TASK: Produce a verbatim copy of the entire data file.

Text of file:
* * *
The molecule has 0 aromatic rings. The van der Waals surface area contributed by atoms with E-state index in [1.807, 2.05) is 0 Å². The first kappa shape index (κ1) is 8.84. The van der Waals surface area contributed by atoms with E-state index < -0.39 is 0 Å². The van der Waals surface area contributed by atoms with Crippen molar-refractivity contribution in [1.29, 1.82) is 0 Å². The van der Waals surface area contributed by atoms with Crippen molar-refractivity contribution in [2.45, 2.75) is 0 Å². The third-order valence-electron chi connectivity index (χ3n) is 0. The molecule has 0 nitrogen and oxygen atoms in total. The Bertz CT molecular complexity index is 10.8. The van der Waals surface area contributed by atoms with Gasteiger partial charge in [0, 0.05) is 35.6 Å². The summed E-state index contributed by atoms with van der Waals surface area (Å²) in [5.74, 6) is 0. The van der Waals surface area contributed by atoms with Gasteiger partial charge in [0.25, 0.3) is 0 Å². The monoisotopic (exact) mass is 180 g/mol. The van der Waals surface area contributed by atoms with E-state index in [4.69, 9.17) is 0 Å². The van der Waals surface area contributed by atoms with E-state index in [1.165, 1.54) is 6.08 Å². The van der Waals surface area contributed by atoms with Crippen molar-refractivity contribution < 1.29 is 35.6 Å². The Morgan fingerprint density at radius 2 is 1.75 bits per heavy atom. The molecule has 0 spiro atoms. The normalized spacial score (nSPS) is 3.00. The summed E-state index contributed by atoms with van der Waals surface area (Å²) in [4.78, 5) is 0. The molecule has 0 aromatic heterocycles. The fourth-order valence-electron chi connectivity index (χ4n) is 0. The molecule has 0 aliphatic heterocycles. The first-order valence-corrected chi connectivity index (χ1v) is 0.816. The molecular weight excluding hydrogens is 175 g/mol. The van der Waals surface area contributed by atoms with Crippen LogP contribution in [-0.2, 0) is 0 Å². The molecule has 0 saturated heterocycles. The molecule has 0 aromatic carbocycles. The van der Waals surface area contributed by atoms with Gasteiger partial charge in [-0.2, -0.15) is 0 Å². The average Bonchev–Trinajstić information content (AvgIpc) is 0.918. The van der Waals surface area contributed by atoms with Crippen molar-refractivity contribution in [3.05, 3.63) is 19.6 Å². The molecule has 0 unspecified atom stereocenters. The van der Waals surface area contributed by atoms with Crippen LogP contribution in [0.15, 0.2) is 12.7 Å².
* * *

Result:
The molecule has 0 aromatic rings. The van der Waals surface area contributed by atoms with E-state index in [1.807, 2.05) is 0 Å². The first kappa shape index (κ1) is 8.84. The van der Waals surface area contributed by atoms with E-state index < -0.39 is 0 Å². The van der Waals surface area contributed by atoms with Crippen molar-refractivity contribution in [1.29, 1.82) is 0 Å². The van der Waals surface area contributed by atoms with Crippen molar-refractivity contribution in [2.45, 2.75) is 0 Å². The third-order valence-electron chi connectivity index (χ3n) is 0. The molecule has 0 nitrogen and oxygen atoms in total. The Bertz CT molecular complexity index is 10.8. The van der Waals surface area contributed by atoms with Gasteiger partial charge in [0, 0.05) is 35.6 Å². The summed E-state index contributed by atoms with van der Waals surface area (Å²) in [5.74, 6) is 0. The van der Waals surface area contributed by atoms with Gasteiger partial charge in [0.25, 0.3) is 0 Å². The monoisotopic (exact) mass is 180 g/mol. The van der Waals surface area contributed by atoms with E-state index in [4.69, 9.17) is 0 Å². The van der Waals surface area contributed by atoms with E-state index in [1.165, 1.54) is 6.08 Å². The van der Waals surface area contributed by atoms with Crippen molar-refractivity contribution < 1.29 is 35.6 Å². The Morgan fingerprint density at radius 2 is 1.75 bits per heavy atom. The molecule has 0 spiro atoms. The normalized spacial score (nSPS) is 3.00. The summed E-state index contributed by atoms with van der Waals surface area (Å²) in [4.78, 5) is 0. The molecule has 0 aromatic heterocycles. The fourth-order valence-electron chi connectivity index (χ4n) is 0. The molecule has 0 aliphatic heterocycles. The first-order valence-corrected chi connectivity index (χ1v) is 0.816. The molecular weight excluding hydrogens is 175 g/mol. The van der Waals surface area contributed by atoms with Crippen LogP contribution in [-0.2, 0) is 0 Å². The molecule has 0 saturated heterocycles. The molecule has 0 aromatic carbocycles. The van der Waals surface area contributed by atoms with Gasteiger partial charge in [-0.2, -0.15) is 0 Å². The average Bonchev–Trinajstić information content (AvgIpc) is 0.918. The van der Waals surface area contributed by atoms with Crippen molar-refractivity contribution in [3.05, 3.63) is 19.6 Å². The molecule has 0 unspecified atom stereocenters. The van der Waals surface area contributed by atoms with Crippen LogP contribution in [0.15, 0.2) is 12.7 Å².